NTSB: Carburetor Cited In Harrison Ford Accident


A carburetor malfunction led to the loss of engine power in the Ryan PT-22 flown by Harrison Ford when he made a forced landing in March, the NTSB said Thursday in its probable cause report. The board also cited faulty shoulder harness hardware that contributed to Ford’s multiple injuries. The actor and pilot was hospitalized after the accident, which occurred March 5 after taking off from Santa Monica Airport. Shortly after departing Runway 21, he reported mechanical problems to ATC and asked to turn back. He made a left turn back to the field, but struck a tree and the Ryan landed on its belly on a golf course, sustaining heavy damage.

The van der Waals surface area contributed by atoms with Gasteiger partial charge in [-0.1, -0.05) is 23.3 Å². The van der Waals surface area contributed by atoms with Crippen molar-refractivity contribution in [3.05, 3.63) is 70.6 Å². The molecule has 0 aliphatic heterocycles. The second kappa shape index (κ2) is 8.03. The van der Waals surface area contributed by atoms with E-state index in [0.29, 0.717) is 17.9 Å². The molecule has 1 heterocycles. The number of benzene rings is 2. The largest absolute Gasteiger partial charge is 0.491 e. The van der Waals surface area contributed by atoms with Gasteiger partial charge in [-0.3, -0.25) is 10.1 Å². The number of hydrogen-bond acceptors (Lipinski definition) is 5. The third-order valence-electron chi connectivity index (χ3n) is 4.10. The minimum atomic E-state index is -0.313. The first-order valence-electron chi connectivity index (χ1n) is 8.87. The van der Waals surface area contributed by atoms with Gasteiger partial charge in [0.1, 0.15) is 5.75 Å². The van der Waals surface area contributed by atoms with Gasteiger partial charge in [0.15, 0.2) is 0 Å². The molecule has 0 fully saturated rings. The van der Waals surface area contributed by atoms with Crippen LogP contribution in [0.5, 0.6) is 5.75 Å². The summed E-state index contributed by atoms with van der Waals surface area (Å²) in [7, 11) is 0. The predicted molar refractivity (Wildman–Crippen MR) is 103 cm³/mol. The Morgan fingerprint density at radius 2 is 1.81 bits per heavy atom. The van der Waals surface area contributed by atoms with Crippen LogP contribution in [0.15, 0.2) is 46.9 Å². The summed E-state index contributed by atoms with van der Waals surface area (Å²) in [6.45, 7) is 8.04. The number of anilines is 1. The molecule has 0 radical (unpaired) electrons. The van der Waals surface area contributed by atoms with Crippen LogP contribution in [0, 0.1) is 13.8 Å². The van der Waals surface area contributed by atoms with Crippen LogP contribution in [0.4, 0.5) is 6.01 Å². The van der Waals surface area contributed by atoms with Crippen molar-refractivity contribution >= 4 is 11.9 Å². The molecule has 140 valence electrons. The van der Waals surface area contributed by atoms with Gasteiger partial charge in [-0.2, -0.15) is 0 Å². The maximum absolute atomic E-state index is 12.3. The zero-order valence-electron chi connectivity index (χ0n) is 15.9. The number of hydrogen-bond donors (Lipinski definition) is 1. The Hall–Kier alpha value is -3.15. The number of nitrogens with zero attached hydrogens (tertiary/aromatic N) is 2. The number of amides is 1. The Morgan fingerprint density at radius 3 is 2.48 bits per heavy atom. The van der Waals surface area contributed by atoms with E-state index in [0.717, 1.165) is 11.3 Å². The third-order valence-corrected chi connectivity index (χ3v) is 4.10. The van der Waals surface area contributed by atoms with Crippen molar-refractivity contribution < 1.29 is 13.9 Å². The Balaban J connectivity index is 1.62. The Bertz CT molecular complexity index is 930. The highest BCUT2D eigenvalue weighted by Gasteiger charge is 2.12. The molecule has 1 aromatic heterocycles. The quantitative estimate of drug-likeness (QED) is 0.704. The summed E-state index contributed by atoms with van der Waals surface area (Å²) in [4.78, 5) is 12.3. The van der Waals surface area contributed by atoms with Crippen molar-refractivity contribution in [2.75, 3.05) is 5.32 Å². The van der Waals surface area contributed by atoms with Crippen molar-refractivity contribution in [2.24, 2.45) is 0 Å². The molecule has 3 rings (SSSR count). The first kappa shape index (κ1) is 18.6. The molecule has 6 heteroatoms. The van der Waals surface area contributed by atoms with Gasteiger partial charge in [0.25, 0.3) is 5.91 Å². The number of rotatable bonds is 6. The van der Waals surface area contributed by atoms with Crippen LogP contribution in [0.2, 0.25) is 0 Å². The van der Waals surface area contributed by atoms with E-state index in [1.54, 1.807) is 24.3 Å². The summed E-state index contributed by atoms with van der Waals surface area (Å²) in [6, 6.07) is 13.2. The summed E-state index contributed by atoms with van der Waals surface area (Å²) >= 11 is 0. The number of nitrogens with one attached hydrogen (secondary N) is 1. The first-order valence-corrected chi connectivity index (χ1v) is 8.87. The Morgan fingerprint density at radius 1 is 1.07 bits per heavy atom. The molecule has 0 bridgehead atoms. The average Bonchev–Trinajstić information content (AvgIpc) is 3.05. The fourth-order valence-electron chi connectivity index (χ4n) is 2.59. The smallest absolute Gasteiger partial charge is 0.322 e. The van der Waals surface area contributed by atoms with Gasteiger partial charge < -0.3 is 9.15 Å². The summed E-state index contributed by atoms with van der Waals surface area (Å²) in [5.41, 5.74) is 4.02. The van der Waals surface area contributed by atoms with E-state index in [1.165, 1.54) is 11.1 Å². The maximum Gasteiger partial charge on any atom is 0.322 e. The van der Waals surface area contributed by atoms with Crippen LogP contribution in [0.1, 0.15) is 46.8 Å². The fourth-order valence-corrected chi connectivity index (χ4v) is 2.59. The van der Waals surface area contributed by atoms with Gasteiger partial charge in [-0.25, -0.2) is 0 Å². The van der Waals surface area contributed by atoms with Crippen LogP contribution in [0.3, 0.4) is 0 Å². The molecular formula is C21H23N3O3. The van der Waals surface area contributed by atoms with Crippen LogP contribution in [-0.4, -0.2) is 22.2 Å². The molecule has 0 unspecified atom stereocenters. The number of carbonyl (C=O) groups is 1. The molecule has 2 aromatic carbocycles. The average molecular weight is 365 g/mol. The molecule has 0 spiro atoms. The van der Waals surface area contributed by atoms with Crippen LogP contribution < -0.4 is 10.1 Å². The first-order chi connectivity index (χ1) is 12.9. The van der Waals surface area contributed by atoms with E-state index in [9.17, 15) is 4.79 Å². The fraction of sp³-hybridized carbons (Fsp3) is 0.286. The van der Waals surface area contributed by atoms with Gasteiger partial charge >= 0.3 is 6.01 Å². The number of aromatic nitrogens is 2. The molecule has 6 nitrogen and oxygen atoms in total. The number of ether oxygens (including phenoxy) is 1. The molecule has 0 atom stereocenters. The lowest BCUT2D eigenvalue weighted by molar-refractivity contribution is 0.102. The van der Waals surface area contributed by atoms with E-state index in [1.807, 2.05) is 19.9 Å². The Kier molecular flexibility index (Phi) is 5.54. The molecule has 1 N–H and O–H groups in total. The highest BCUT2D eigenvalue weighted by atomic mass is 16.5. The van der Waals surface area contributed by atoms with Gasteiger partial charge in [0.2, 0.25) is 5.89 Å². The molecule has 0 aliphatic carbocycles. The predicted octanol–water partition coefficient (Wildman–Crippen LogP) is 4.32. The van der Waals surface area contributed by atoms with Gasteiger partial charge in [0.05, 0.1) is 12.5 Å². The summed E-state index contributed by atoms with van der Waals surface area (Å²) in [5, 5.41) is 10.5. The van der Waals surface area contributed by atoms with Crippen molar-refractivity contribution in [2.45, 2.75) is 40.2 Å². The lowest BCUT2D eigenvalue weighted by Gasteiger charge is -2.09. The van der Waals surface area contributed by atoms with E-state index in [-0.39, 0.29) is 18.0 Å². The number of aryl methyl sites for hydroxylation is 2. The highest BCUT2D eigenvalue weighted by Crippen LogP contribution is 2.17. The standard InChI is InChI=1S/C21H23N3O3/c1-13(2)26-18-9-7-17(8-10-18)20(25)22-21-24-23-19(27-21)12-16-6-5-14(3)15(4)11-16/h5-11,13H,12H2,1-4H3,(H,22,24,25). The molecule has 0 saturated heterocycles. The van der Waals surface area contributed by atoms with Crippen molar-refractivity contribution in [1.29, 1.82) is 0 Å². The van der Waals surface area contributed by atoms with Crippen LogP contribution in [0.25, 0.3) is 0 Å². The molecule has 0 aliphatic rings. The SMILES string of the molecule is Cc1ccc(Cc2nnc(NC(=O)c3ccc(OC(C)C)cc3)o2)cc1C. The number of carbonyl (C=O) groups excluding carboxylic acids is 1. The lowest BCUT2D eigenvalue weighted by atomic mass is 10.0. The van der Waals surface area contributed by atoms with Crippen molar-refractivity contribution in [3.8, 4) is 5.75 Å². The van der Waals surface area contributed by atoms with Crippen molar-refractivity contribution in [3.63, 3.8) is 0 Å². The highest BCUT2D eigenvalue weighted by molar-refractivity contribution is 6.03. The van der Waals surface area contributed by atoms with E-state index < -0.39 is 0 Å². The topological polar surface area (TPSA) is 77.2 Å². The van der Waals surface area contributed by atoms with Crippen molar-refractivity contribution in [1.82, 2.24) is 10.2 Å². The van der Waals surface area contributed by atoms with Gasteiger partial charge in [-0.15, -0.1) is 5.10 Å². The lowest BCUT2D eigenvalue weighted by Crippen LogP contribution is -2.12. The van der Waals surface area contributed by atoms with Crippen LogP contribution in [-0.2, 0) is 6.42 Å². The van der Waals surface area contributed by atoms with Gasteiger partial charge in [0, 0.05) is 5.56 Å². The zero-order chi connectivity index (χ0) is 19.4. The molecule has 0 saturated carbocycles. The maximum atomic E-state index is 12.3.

The engine failure occurred “during initial climb when the carburetor main metering jet became unseated, which led to an extremely rich fuel-to-air ratio,” according to the NTSB’s report. “Contributing to the accident was the lack of adequate carburetor maintenance instructions. Contributing to the severity of the pilot’s injuries was the improperly installed shoulder harness.” The NTSB’s narrative on its investigation said the airplane underwent a full restoration and engine overhaul in 1998, which included a new float and gasket for the carburetor. The plane had accumulated about 169 hours since then. The instruction manual for the carburetor “revealed that there were no pertinent instructions regarding the installation or continued maintenance of the jet assemblies. Further, no maintenance entries were located in the engine logbook regarding carburetor inspections since overhaul,” the report said. Investigators also found that an attach bolt for the pilot’s seat belt, which had pulled off, was not properly reinforced.